Moffitt AM report PEARLS 10/23: management of hypoxic respiratory failure and chest tubes

Management of hypoxic respiratory failure

  • Nasal cannula (1-6L; 1L is approximately 3% FiO2 though it is very variable)
  • Face mask (6-15L)
  • High flow nasal cannula (>15L/min)
  • Non-rebreather
  • Noninvasive positive pressure ventilation (NIPPV)
    • 4 major indications:
      • COPD exacerbation
      • Cardiogenic pulmonary edema
      • Post-extubation (to prevent re-intubation)
      • +/- hypoxemic respiratory failure in immunocompromised patients (because of increased infection risk with intubation in these patients)
    • Major contraindications:
      • Altered mental status
      • Known aspiration/inability to protect airway or clear secretions
      • Upper airway obstruction or recent head/neck surgery
      • Cardiac or respiratory arrest
      • Hemodynamic instability
      • Pneumothorax
    • Intubation
    • Check out old PEARLS on management of refractory hypoxemic respiratory failure on our blog!

Management of chest tubes

  • Hard indications for chest tube placement: large/tension pneumothoraces, hemothorax, empyema
    1. Other indications to consider: recurrent pleural effusions (esp malignant), chylothorax (often in post-thoracic surgery patients)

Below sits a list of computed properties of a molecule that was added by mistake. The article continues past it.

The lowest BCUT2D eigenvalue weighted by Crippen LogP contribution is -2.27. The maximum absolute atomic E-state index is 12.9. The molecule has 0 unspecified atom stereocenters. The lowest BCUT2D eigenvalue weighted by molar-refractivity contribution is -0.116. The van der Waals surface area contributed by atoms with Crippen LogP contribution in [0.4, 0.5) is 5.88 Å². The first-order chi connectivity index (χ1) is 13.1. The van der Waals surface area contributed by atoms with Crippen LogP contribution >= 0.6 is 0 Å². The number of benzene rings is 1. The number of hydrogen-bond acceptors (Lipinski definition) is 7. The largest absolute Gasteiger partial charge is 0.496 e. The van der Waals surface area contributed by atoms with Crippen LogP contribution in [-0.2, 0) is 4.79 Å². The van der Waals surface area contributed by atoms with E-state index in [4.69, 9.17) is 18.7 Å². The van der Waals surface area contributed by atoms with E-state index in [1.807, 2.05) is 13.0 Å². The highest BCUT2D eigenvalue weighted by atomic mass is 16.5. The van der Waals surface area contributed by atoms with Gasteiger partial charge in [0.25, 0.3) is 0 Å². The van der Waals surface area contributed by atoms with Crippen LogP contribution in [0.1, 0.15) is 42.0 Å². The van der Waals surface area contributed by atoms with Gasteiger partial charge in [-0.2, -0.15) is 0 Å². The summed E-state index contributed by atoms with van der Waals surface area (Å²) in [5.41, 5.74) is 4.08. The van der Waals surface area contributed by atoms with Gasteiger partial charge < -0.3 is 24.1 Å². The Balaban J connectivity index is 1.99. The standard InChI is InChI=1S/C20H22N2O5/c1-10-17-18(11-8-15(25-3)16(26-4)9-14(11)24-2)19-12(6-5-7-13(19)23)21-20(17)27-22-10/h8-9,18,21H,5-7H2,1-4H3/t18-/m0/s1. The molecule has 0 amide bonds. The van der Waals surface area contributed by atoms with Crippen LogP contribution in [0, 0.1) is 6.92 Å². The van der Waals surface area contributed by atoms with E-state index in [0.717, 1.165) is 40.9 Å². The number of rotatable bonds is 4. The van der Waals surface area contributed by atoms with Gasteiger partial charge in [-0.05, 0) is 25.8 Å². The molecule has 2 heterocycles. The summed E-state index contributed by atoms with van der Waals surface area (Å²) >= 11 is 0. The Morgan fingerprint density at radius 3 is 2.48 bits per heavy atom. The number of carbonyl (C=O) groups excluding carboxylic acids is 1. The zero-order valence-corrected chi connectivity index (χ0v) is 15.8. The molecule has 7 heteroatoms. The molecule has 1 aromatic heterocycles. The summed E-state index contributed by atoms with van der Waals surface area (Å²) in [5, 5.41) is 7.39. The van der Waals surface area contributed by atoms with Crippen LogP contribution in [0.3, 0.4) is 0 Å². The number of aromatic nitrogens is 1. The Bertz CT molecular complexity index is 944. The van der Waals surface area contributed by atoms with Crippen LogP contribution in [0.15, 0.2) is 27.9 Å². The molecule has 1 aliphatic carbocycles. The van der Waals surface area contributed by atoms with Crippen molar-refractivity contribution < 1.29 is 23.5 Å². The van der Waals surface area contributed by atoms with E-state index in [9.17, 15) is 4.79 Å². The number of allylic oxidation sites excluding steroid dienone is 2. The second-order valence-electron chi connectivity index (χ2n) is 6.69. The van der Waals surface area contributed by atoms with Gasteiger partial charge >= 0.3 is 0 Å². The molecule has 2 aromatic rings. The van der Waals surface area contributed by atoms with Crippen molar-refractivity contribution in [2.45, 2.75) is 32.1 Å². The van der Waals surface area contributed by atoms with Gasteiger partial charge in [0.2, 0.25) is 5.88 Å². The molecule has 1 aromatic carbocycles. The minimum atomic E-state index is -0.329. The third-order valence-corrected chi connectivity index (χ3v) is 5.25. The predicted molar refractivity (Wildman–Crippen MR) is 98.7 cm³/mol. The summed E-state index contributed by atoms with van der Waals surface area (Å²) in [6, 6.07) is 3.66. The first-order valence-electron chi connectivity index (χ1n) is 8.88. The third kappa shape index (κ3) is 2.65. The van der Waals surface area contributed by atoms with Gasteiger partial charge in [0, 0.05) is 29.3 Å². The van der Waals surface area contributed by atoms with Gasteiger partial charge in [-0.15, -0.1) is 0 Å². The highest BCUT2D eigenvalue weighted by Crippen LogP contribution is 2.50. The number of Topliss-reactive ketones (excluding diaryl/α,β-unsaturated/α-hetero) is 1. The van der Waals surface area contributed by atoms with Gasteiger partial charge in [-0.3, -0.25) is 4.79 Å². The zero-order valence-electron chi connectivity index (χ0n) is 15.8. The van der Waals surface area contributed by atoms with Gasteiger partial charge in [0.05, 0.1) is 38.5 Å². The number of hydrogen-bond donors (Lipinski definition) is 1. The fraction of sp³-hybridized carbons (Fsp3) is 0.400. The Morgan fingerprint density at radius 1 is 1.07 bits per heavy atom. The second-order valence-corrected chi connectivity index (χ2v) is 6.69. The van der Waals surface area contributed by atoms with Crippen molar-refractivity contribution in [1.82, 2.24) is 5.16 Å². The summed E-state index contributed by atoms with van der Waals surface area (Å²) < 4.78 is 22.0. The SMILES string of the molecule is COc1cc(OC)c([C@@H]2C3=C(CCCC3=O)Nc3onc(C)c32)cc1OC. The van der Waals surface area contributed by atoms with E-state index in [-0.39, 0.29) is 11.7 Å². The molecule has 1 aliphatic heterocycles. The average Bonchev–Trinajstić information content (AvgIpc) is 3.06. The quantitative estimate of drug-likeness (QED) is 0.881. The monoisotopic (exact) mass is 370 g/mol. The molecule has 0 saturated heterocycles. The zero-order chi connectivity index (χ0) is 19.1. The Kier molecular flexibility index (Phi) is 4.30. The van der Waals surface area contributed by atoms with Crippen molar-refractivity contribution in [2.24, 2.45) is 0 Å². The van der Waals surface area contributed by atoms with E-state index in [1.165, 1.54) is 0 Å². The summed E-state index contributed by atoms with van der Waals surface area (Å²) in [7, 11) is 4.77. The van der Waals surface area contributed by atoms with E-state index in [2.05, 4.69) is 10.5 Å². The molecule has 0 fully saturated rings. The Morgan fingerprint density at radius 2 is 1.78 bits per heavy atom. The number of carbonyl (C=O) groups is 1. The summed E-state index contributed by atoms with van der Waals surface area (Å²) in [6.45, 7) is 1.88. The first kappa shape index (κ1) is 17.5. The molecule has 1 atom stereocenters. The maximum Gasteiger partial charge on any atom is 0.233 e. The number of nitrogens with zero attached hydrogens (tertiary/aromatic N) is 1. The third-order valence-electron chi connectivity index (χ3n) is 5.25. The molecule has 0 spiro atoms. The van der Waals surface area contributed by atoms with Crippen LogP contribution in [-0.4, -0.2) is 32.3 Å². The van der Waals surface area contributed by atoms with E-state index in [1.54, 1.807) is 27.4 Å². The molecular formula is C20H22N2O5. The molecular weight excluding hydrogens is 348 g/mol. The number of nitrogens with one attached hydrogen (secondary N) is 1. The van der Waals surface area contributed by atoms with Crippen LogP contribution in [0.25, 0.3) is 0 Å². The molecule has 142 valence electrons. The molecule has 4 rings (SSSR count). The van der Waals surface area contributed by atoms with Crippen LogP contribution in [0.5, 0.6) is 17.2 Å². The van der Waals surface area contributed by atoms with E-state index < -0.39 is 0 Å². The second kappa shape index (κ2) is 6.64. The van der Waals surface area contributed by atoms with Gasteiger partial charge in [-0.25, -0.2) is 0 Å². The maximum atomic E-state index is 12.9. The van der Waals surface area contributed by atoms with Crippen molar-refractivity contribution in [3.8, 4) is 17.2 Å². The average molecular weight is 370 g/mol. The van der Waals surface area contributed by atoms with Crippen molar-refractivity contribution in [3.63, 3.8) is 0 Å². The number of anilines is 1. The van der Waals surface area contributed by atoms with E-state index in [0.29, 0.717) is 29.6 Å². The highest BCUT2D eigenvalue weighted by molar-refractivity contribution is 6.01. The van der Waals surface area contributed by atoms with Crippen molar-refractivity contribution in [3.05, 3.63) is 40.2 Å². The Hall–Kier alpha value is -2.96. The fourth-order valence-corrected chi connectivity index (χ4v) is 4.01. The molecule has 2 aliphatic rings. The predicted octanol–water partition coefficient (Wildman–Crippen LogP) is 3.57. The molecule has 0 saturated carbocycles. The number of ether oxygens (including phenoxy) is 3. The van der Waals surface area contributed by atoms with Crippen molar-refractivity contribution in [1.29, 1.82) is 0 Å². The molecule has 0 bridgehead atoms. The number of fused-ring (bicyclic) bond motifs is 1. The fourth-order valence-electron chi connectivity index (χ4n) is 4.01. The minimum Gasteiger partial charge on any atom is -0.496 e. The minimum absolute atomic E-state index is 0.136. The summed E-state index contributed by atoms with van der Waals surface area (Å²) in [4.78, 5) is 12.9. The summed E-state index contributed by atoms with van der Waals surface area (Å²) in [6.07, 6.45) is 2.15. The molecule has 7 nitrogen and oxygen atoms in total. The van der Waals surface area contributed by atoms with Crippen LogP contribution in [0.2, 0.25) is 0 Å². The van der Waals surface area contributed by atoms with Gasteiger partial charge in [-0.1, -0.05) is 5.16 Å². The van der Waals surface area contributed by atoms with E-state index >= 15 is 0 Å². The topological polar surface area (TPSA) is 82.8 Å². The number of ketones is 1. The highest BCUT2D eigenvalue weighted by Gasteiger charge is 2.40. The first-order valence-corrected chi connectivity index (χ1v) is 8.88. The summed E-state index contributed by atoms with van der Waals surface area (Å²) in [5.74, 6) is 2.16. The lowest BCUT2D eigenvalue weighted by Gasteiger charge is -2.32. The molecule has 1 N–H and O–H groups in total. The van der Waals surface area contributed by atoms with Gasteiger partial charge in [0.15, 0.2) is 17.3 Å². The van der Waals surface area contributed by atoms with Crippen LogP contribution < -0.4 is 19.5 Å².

• A step by step guide for management of chest tubes once they are placed:
    1. Always start with wall suction (often start at -20mmHg; over time, can reduce the negative pressure because prolonged/high suction can increase risk of bronchopleural fistulas)
    2. Check for presence of an air leak (look for bubbles – see diagram below)
      • If present, ddx includes 1. air from pleura (i.e. pneumothorax), 2. Air from bronchopleural fistula, 3. air from outside environment (lack of airtight seal)
      • If a chest tube is placed for pneumothorax, you want to continue on wall suction until it resolves!
    3. If there is no air leak, think about when to change from wall suction to water seal (where drainage of fluid will depend on gravity instead of negative pressure). As an example, if you are draining a large, symptomatic effusion, you may want to start on wall suction initially and then switch to water seal for slow/steady drainage
      • Once you switch to water seal, first, make sure chest tube is still functioning (e.g. tube is not kinked, obstructed by thick pus, or stuck to expanding lung) by looking for tidaling (with inspiration, negative pressure increases so you can see water level in the tube go up (like sucking on a straw), and vice versa with expiration).
    4. If on water seal you confirm the chest tube is still functioning, think about when you want to clamp chest tube.
      • In general, think about clamping the chest tube when you have drained 1-1.5L of fluid (to reduce the risk of re-expansion pulmonary edema)
  • Removing the chest tube:
    1. Think about this when the underlying process has resolved and the patient’s clinical status has improved.
      • For pneumothorax, consider pulling the tube when there is no further air link
      • For pleural effusions, think about removal when it is draining <200cc/day (varies by provider)
      • For empyemas, think about removal when it is draining <20cc/day (varies by provider)
    2. Often, prior to removing chest tube, clamp it for 4-6h and repeat CXR to ensure that the underlying process has resolved prior to removal
  • chest tube

https://www.evernote.com/shard/s34/sh/e00a8ac1-905d-4466-8b6c-ef10e17eaaed/5b7dc6b6d13396ddd51d39765f9df9a6

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